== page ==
Netherlands Case Study: Overview

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Article by Jacqueline Boivin, with assistance from Dr. Solen le Clec’h.

Primary Researchers:

  • Rob Alkemade (Wageningen University and PBL Netherlands Environmental Assessment Agency)
    • Solen sent his contact details
  • Solen Le Clec’h (Wageningen University)

The Netherlands and Northwestern Europe are currently facing many challenges such as pollution related to food production climate change and biodiversity loss. According to Dr. Solen le Clec’h of Wageningen University in the Netherlands, climate change is a main concern due to the country being below sea level. This can lead to increased instances of flooding and droughts, which negatively impacts farm crops and other economic sectors and human activities. The Netherlands has hotspots of biodiversity that are under threats from human activities such as urbanization, agriculture activities and climate change.

The Netherlands has a long history of implementing MPAs (marine protected areas)1, such as Natura 20002. However, unfortunately biodiversity is still decreasing. Currently, marine protected area coverage is 26.86% and terrestrial and inland waters protected area coverage is 22.47%.

Fig 1. (Source:

Against this background, the Dutch government has adopted a new policy concept of “nature-inclusive” or “circular farming.” This practice promotes sustainable agricultural that minimizes biodiversity impacts and carbon emissions while maximizing their benefits to nature and people. Similar policy goals are set for fisheries under the EU’s Common Fisheries Policies that the Netherlands is a part of.3

The project goals of this case study are to explore pathways for nature inclusive and healthy food futures, by developing integrated scenarios at the FCB nexus. Pathways and scenarios will have the potential for upscaling and outscaling to Northwestern Europe. For example, upscaling means to apply a method to a larger area that has been seen to work in a smaller area, and outscaling means to extend that method to other areas.

These pathways are meant to consider trade-offs and synergies between the three nexus components (food, climate and biodiversity). These pathways are aimed at minimizing trade-offs by relying on sustainable and resilient food systems, such as circular agriculture and nature-inclusive food systems.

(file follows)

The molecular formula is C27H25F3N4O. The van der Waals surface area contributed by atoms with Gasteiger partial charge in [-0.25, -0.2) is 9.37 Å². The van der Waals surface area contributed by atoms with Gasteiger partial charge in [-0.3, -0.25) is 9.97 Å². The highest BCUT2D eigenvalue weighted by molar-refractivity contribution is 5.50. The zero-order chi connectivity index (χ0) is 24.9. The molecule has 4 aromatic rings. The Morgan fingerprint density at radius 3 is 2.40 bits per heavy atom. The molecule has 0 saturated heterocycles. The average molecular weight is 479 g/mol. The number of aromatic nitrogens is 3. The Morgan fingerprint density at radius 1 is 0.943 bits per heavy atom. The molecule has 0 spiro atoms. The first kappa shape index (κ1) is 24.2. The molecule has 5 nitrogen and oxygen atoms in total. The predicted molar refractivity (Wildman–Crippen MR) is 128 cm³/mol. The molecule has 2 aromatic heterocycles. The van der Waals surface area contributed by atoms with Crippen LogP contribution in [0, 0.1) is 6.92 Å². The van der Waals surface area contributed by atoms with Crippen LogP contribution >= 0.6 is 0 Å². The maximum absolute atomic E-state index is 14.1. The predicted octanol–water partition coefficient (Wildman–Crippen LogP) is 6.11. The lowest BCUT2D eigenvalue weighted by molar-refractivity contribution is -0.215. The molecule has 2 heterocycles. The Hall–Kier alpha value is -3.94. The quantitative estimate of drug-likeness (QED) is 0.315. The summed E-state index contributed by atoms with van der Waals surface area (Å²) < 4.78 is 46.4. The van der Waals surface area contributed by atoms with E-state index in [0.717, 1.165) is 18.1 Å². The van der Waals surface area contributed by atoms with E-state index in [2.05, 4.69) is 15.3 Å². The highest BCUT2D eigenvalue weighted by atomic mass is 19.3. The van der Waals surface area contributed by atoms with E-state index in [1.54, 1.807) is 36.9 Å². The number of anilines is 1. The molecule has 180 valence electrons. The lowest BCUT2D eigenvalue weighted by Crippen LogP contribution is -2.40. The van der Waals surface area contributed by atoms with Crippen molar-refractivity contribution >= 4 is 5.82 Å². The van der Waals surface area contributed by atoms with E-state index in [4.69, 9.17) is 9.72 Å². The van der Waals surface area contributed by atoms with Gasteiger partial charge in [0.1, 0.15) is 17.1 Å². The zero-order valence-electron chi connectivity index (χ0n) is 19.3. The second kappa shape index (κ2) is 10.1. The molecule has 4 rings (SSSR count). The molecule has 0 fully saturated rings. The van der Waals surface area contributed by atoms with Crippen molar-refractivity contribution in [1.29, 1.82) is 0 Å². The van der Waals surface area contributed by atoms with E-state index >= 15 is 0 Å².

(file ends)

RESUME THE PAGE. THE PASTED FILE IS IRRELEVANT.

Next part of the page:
From Wageningen University, Netherlands:  Nature-inclusive agriculture is a form of sustainable agriculture based on a resilient food and ecosystem4. A nature inclusive food system might be one where wild flower pastures are integrated alongside more formal farmland usage.

Dr. le Clec’h explains that circular farming5 relies on the use or processing of residues (left-overs) from the agricultural sector and the food supply chain as renewable resources and inputs into new products. In circular farming, cycles are closed: inputs should be taken as locally as possible, although they can come from much further away places, if necessary. It results in less biomass waste, fewer imports such chemical based fertilizers and remote livestock feedstocks. In circular farming, the production capacity is determined by the availability of circular resources.

Nature-inclusive agriculture

Nature-inclusive agriculture is a form of sustainable agriculture based on a resilient food and ecosystem. Wageningen scientists are looking at how agriculture can go hand in hand with increased biodiversity, such as in flower- and herb-rich grassland, and how farmers can be better rewarded for investing in changes. We do this, among other things, by drawing up future visions that show how food can be produced within the boundaries of nature, the environment and the living environment.

Fig 2: Nature-inclusive agriculture (content source –

Dr le Clec’h explains further that the approach will be to review and create an inventory of what already exists. Existing models will be explored, although they are not yet integrated at the nexus of these challenges:  food systems, climate change and biodiversity. These current models exist at sea and at land, but not at the interface.

Potential trade-offs across the FCB dimensions between and within these scenarios will be explored, and new scenarios of these systems will be developed along with stakeholder consultation and participation. Obstacles will be considered, such as at the economic and government levels, and a plan for upscaling out to Northwestern Europe.

Upscaling and Outscaling:

The case study leads are attempting to clarify the “what and how” of upscaling and outscaling to Northwestern Europe. The overall aim is to expand their findings (pathway definitions and consequences on the nexus components, as explained above) from the Dutch territories to a broad area that covers the Atlantic arc – from South France to North Denmark. They plan to investigate to what extent the upscaling is possible and under what conditions. 

In summary, the Netherlands case study aims to tackle many integrated scenarios while considering trade-offs and synergies. They intend to focus sustainable and resilient systems, such as circular agriculture and nature-inclusive food systems. The findings and processes will eventually be expanded to the rest of Northwestern Europe.



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